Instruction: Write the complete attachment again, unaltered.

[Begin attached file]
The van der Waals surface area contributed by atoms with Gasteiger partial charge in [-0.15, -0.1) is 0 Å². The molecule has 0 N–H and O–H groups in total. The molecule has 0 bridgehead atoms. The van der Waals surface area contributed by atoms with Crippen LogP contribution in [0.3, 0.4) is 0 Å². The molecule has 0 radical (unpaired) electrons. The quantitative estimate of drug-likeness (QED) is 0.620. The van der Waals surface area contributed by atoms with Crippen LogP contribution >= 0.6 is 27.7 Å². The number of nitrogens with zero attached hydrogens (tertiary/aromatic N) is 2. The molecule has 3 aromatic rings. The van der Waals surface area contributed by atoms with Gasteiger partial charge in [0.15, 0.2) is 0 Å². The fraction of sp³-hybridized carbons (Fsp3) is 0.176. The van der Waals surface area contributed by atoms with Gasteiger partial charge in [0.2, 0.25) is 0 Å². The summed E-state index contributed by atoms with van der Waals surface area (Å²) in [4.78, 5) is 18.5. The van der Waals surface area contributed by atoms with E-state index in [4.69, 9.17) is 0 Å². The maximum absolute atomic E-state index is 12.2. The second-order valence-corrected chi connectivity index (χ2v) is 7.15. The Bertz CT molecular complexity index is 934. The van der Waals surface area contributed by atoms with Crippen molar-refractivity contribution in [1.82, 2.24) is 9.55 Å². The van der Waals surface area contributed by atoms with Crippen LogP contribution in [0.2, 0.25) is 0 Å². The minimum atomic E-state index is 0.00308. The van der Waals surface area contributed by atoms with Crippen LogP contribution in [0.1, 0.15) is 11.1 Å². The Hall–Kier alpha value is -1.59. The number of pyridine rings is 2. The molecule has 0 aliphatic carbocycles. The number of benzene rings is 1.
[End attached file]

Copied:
The van der Waals surface area contributed by atoms with Gasteiger partial charge in [-0.15, -0.1) is 0 Å². The molecule has 0 N–H and O–H groups in total. The molecule has 0 bridgehead atoms. The van der Waals surface area contributed by atoms with Crippen LogP contribution in [0.3, 0.4) is 0 Å². The molecule has 0 radical (unpaired) electrons. The quantitative estimate of drug-likeness (QED) is 0.620. The van der Waals surface area contributed by atoms with Crippen LogP contribution >= 0.6 is 27.7 Å². The number of nitrogens with zero attached hydrogens (tertiary/aromatic N) is 2. The molecule has 3 aromatic rings. The van der Waals surface area contributed by atoms with Gasteiger partial charge in [0.15, 0.2) is 0 Å². The fraction of sp³-hybridized carbons (Fsp3) is 0.176. The van der Waals surface area contributed by atoms with Gasteiger partial charge in [0.2, 0.25) is 0 Å². The summed E-state index contributed by atoms with van der Waals surface area (Å²) in [4.78, 5) is 18.5. The van der Waals surface area contributed by atoms with E-state index in [4.69, 9.17) is 0 Å². The maximum absolute atomic E-state index is 12.2. The second-order valence-corrected chi connectivity index (χ2v) is 7.15. The Bertz CT molecular complexity index is 934. The van der Waals surface area contributed by atoms with Crippen molar-refractivity contribution in [1.82, 2.24) is 9.55 Å². The van der Waals surface area contributed by atoms with Crippen LogP contribution in [0.2, 0.25) is 0 Å². The minimum atomic E-state index is 0.00308. The van der Waals surface area contributed by atoms with Crippen LogP contribution in [0.1, 0.15) is 11.1 Å². The Hall–Kier alpha value is -1.59. The number of pyridine rings is 2. The molecule has 0 aliphatic carbocycles. The number of benzene rings is 1.